For those of us actively trying to improve our financial situation, it’s inspiring to read about others who have succeeded. Dilenia Frias is one such example, embarking upon Wise Bread’s Total Financial Transformation Plan, and successfully improving her credit score, better managing her debt, and on the road to higher earnings in just a few, short months.

When we first met Dilenia in August, she shared her financial concerns with us: Over $200,000 in student loan debt, tens of thousands owed on credit cards, personal loans, and a timeshare, a damaged credit score, and relatively low earnings despite graduating law school. To top it off, Dilenia was recently unemployed for two years, and is a single mother residing in New York City, an area with arguably the highest of cost of living in the country. (See also: The Fastest Way to Eliminate Credit Card Debt)

We decided to help Dilenia tackle these challenges one-by-one, by providing methodical advice for stabilizing her debt, raising her credit score, and improving her earnings. Read on to hear Dilenia’s story in her own words — and even better, her remarkable progress in the two months since we first talked.

Credit Cards

I have $8,500 in credit card debt, spread over three cards — American Express, Children’s Place, and Discover cards. My cards’ interest rates are anywhere from 10.99-24%, and most are maxed out or over their credit limit.

Our advice:

  • Contact your creditors, explain your situation, and request lower interest rates, if possible. Always pay on time — even if it’s only your minimum payments.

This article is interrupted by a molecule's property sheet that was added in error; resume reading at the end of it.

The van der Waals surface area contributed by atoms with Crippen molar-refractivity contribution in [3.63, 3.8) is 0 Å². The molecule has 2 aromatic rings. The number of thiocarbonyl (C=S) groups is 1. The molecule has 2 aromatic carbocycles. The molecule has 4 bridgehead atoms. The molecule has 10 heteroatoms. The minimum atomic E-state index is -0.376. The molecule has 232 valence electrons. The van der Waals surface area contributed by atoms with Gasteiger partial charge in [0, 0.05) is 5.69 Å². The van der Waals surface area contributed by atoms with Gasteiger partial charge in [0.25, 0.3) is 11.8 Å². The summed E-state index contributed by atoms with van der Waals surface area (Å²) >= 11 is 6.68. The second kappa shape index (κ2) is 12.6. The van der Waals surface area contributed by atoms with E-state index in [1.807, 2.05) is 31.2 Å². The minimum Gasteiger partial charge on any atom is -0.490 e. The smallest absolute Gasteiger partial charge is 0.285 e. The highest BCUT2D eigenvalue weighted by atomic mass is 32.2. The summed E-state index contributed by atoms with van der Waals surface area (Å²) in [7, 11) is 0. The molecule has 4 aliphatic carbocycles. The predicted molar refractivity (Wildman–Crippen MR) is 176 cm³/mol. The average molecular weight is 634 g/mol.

• Try to bring your balances under the credit card’s limit — this will have an immediate impact on your credit score. Long-term, your goal should be to keep your balances under 30% of your total available credit. This will significantly boost your credit.
  • One useful trick for repaying cards is to make two payments per month, instead of just one. For example, if you normally make one monthly payment of $100, try making two payments of $50 each. Since interest is calculated over the entire month, this will reduce your interest owed. Plus, depending on what time of the month your card reports to the credit bureaus, it may also show a lower debt level and boost your score.
  • Don’t close your credit cards — even once you pay them off! This reduces the amount of credit you have available, which lowers your credit score.

Dilenia’s credit card situation now

My Equifax credit score went up 48 points to 677!

I hadn’t used my Children’s Place credit card in about a year, and the suggestion was to use the card for at least a small amount, so that my account wouldn’t get closed for lack of use, so I spent $125 on gift cards in August. I received my bill later in August and paid it on time. I received an email approximately a week ago that my credit limit was increased from $500 to $750.

I also paid my American Express enough so that my statement only showed a $99 balance when the statement printed (so I was using a little under 20% of my credit limit). My Discover card was also a bit over the…